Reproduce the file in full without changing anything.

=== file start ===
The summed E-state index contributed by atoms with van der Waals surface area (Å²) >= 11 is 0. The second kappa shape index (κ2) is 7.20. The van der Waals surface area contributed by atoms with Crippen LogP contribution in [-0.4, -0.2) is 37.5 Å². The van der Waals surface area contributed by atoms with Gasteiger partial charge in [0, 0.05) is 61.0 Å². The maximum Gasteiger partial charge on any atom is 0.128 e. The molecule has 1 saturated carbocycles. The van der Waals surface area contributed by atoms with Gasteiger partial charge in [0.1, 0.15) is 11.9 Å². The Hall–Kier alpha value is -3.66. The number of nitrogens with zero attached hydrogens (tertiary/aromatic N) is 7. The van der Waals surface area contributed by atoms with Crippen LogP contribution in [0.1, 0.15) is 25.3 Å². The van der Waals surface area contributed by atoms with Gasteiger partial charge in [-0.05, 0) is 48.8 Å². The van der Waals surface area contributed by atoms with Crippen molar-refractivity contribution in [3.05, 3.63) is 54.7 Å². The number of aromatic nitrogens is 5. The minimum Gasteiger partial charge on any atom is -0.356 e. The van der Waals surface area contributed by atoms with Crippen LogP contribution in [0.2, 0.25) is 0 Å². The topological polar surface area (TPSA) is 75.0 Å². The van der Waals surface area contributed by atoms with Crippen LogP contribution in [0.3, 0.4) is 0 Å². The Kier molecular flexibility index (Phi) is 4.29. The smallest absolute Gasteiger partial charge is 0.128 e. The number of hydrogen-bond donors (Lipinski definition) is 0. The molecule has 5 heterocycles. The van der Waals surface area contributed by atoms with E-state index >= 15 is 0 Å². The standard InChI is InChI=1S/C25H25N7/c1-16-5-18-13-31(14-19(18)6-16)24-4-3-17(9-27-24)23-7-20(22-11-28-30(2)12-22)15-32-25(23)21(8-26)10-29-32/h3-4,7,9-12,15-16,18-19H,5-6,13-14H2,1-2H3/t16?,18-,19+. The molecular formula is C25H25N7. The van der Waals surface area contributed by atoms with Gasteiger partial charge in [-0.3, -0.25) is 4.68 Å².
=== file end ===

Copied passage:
The summed E-state index contributed by atoms with van der Waals surface area (Å²) >= 11 is 0. The second kappa shape index (κ2) is 7.20. The van der Waals surface area contributed by atoms with Crippen LogP contribution in [-0.4, -0.2) is 37.5 Å². The van der Waals surface area contributed by atoms with Gasteiger partial charge in [0, 0.05) is 61.0 Å². The maximum Gasteiger partial charge on any atom is 0.128 e. The molecule has 1 saturated carbocycles. The van der Waals surface area contributed by atoms with Gasteiger partial charge in [0.1, 0.15) is 11.9 Å². The Hall–Kier alpha value is -3.66. The number of nitrogens with zero attached hydrogens (tertiary/aromatic N) is 7. The van der Waals surface area contributed by atoms with Crippen LogP contribution in [0.1, 0.15) is 25.3 Å². The van der Waals surface area contributed by atoms with Gasteiger partial charge in [-0.05, 0) is 48.8 Å². The van der Waals surface area contributed by atoms with Crippen molar-refractivity contribution in [3.05, 3.63) is 54.7 Å². The number of aromatic nitrogens is 5. The minimum Gasteiger partial charge on any atom is -0.356 e. The van der Waals surface area contributed by atoms with Crippen LogP contribution in [0.2, 0.25) is 0 Å². The topological polar surface area (TPSA) is 75.0 Å². The van der Waals surface area contributed by atoms with Crippen LogP contribution in [0.3, 0.4) is 0 Å². The Kier molecular flexibility index (Phi) is 4.29. The smallest absolute Gasteiger partial charge is 0.128 e. The number of hydrogen-bond donors (Lipinski definition) is 0. The molecule has 5 heterocycles. The van der Waals surface area contributed by atoms with E-state index >= 15 is 0 Å². The standard InChI is InChI=1S/C25H25N7/c1-16-5-18-13-31(14-19(18)6-16)24-4-3-17(9-27-24)23-7-20(22-11-28-30(2)12-22)15-32-25(23)21(8-26)10-29-32/h3-4,7,9-12,15-16,18-19H,5-6,13-14H2,1-2H3/t16?,18-,19+. The molecular formula is C25H25N7. The van der Waals surface area contributed by atoms with Gasteiger partial charge in [-0.3, -0.25) is 4.68 Å².